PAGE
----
August 2011

Wayne Simmons (Author of Flu and Drop Dead Gorgeous) says: “I particularly love the characters in your books: you write complex and flawed protagonists. More anti-heroes than heroes. My question, therefore is this: What’s your process for creating your characters? Does plot come first, or do the characters help shape the plot? Any characters you particularly relate to you within your stories (and why)? Oh, and is Frank Miller from Victims based on Tom Savini?”

“I cannot spend page after page describing a character’s background if it’s not relevant”

Every writer works in a different way when it comes to characters.  Stating the bleedin’ obvious – as Basil Fawlty would say – but true nevertheless.  With characters, as with everything else in a novel, I always think that too much is unnecessary.  Why spend three pages describing a character that is basically going to appear in one short scene and never be seen again for the rest of the novel?  It’s the same with locations and action too.  No point describing how wonderful a restaurant is, listing its fucking menu items, what uniforms the staff wear, how long it’s been in business etc, if that restaurant never appears again.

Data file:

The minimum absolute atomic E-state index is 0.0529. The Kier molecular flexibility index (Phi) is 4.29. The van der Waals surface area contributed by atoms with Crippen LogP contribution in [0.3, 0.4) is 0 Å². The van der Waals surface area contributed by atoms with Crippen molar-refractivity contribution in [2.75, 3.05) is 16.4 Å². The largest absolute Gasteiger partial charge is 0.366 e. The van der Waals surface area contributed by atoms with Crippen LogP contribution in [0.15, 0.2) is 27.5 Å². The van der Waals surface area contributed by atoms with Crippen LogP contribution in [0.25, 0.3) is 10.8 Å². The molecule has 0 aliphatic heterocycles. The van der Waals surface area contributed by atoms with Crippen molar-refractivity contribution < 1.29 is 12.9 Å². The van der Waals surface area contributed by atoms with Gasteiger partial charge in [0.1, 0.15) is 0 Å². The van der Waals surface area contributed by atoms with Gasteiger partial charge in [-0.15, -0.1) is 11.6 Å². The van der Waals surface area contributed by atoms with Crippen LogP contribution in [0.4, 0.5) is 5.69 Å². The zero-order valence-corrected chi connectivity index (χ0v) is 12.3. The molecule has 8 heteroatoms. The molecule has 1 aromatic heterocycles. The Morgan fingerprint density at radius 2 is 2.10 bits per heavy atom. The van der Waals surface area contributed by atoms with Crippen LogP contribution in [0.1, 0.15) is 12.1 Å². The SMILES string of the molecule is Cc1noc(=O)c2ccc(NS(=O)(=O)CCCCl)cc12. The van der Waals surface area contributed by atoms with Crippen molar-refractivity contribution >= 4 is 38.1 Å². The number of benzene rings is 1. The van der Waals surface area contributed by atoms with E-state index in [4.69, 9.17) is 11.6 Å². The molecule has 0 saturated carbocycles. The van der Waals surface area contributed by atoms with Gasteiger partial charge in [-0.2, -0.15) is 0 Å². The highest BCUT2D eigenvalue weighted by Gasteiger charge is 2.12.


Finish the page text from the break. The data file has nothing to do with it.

If they’re [characters] not important, then you don’t need to go mad with details.  Just a quick physical description if you really want to.  You know, the man was tall and broad shouldered (fuck me, that’s pretty in depth for me) or the woman was overweight and badly dressed (a sure sign she’s going to die in chapter three) or the young woman had shoulder length blonde hair, cheekbones you could cut meat with and she was wearing skin tight jeans (I’m reminiscing here).  You get the picture.  Short and to the point if they’re not going to be major characters in your book.